Archive | December 20, 2018

Lexember – Technology

Time for verbs!

Or just a single verb…

We’re going to start with the concept of to count, to sum up.

This is a very old word, first recorded as someone counting their sheep.

fuap is the root word.

fuaplu began as “one who counts.”  Now it means, well, “computer.”  That is, a machine.

BUT from there we go in two directions.

boe (bowie) comes from an ancient word meaning small and now means tiny.  That would be boefu – a microcomputer.

On the other hand, you have the really big, massive things used to grind huge amounts of information.  We have noen (No-en, like noel), from an ancient word meaning great.  So a Noenfu is a megacomputer.

Bonus: noenbeajue, megacorp.

oh, and “tek”, technology, which comes from gaoz, “craft,” and –mɛdio, the study of.  and now is back to Gaoz meaning “technology, things someone can technomance, things that use electricity.”

Speaking of, I have enough words left on this monster to contemplate electricity.

We start with the ancient word – a loan-word at that, peumbas, -as being the ending for “forces that are not quite known.”

This word originally meant bright light, as far as we know.  It is now the root word for all things electrical.

The Fading, the Forgetting – the Remembering

This is a story of Changeling: the Dreaming, although there is very little of that setting that you need to know to read this.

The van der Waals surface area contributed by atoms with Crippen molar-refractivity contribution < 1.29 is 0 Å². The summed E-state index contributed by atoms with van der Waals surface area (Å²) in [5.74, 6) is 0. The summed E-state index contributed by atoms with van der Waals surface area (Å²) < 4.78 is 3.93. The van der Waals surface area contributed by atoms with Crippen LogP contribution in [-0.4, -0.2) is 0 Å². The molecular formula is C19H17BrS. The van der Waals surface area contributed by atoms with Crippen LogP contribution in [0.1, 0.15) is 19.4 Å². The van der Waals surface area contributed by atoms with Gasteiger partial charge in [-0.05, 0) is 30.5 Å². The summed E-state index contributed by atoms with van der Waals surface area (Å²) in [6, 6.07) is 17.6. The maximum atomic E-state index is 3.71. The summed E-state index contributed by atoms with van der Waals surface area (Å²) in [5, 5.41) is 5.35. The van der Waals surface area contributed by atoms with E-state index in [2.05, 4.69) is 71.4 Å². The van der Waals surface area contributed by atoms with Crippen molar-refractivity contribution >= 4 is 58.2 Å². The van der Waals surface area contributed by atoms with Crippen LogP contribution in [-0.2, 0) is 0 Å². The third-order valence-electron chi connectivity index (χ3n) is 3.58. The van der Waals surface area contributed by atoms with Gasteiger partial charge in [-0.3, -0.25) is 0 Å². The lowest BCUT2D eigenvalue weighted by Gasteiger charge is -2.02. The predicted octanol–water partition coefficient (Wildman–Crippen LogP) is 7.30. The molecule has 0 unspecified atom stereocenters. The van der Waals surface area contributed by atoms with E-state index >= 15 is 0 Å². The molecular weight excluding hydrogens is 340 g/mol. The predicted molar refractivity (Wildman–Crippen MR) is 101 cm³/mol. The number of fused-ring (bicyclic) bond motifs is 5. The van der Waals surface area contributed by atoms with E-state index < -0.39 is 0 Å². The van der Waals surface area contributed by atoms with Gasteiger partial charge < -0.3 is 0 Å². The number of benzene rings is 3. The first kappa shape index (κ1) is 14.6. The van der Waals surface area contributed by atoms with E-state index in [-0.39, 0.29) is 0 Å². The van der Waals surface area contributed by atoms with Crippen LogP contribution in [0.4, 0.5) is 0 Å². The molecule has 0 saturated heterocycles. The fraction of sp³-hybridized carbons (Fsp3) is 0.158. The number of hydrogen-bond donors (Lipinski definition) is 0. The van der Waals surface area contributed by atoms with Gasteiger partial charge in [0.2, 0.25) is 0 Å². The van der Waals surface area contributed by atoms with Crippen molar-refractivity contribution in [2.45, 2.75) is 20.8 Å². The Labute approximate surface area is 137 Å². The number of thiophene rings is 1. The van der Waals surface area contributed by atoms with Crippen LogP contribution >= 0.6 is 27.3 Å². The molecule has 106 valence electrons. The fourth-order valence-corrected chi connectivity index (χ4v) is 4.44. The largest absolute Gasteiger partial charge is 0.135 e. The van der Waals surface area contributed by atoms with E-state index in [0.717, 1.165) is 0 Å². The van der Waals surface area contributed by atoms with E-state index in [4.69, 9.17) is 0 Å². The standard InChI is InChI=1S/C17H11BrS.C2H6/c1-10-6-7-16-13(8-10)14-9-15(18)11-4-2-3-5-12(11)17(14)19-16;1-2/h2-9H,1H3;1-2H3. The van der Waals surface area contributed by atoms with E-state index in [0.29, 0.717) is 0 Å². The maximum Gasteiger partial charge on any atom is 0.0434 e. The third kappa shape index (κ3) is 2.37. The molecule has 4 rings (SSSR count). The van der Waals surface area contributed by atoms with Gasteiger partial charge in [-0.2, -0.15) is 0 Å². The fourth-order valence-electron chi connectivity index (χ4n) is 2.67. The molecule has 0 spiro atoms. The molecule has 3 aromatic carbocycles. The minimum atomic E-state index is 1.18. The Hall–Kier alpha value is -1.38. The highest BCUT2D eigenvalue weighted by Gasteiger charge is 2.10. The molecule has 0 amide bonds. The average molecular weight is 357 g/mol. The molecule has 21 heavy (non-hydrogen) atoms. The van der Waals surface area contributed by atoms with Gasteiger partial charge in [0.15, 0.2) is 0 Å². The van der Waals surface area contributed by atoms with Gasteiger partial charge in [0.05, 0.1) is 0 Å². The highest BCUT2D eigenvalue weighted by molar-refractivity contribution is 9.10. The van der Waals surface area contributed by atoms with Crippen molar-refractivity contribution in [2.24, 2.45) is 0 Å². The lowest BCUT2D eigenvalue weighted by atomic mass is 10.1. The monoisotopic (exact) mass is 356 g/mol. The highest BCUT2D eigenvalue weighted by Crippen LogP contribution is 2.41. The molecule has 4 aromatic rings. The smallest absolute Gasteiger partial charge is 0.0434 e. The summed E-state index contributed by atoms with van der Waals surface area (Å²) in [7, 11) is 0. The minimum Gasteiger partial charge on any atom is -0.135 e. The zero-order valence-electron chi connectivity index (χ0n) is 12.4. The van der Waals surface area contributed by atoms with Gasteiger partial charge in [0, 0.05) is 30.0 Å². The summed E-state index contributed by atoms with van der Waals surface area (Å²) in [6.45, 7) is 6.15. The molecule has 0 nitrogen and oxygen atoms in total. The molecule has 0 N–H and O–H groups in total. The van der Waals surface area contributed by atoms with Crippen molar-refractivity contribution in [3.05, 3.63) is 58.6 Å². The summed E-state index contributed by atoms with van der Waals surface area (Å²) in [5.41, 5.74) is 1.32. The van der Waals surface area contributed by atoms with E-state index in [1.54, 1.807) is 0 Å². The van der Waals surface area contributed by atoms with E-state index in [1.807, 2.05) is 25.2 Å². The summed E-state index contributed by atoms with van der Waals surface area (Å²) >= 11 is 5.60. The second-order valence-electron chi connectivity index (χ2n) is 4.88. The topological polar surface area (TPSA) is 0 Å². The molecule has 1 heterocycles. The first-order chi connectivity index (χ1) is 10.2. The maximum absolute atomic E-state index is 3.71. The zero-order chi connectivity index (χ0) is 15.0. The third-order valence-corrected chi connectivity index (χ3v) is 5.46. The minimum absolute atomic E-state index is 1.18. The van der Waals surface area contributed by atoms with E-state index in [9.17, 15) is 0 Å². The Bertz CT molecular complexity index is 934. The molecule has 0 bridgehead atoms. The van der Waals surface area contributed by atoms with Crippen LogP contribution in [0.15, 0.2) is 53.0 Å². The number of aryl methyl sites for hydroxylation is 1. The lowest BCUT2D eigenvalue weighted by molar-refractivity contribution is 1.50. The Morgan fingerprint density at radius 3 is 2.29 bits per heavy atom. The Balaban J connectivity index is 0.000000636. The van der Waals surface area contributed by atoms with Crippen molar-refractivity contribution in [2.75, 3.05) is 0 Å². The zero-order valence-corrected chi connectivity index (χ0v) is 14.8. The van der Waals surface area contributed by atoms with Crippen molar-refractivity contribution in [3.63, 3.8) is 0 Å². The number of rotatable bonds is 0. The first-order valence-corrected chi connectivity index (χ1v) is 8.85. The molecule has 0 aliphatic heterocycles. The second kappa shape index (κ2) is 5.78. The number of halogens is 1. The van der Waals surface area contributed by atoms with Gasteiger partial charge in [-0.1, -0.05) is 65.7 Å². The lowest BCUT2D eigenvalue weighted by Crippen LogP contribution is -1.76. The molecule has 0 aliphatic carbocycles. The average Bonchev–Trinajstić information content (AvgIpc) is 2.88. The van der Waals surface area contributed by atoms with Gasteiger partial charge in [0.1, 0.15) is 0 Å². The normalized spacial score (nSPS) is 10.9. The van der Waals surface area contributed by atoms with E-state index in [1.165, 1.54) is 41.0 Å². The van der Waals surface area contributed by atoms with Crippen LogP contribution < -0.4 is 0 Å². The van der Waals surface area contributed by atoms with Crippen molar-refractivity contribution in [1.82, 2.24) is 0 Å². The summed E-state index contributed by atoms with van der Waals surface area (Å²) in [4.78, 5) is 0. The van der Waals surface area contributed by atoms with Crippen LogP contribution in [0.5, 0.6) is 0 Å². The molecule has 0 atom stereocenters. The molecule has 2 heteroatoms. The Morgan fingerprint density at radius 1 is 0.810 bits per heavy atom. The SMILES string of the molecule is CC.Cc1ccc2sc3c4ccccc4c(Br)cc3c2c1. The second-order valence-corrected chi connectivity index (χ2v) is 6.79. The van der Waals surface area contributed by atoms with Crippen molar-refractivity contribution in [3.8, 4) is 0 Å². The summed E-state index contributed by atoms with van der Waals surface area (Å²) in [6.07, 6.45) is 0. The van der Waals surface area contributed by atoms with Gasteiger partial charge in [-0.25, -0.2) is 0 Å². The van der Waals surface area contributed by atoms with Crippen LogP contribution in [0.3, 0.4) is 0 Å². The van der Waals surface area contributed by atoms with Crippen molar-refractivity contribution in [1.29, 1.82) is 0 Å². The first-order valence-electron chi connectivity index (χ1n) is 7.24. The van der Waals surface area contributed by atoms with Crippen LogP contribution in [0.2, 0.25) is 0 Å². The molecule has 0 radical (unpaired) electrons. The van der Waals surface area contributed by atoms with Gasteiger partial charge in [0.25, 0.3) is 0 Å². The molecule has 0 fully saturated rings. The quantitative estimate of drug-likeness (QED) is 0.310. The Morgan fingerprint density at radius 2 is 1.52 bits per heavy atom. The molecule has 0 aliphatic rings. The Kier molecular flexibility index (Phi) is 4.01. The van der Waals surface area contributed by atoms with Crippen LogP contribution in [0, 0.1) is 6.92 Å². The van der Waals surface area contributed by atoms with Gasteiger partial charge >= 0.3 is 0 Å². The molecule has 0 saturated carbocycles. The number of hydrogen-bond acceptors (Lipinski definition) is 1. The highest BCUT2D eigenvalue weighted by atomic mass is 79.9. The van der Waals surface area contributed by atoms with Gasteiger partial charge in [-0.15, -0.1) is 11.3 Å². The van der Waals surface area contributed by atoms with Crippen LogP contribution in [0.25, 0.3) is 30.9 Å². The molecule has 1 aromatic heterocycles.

In short, at least in older versions of the setting, when changelings reach a certain point – age often helps – of banality in their lives, they fall into a stage where they forget their fae souls.  But their human bodies live on…

The temperatures were over 100F.  There was a drought on that had been going for more than a month.  The city had been in and out of water restrictions since late May, and the sun was searing down as if it was trying to bake everyone who dared to go outside.

And on a street in a neighborhood where the police always went in twos and preferably in threes, a hydrant was spraying water all over the sidewalk and the road.

Seven children from toddler age to teens were dancing in the water.  Normally, the police would chase them off, close the hydrant, and maybe make stern noises at the oldest of them.  But this time, they were dancing with two grey-haired people who were definitely old enough to arrest.

Hell, their retirements might be old enough to arrest.  Continue reading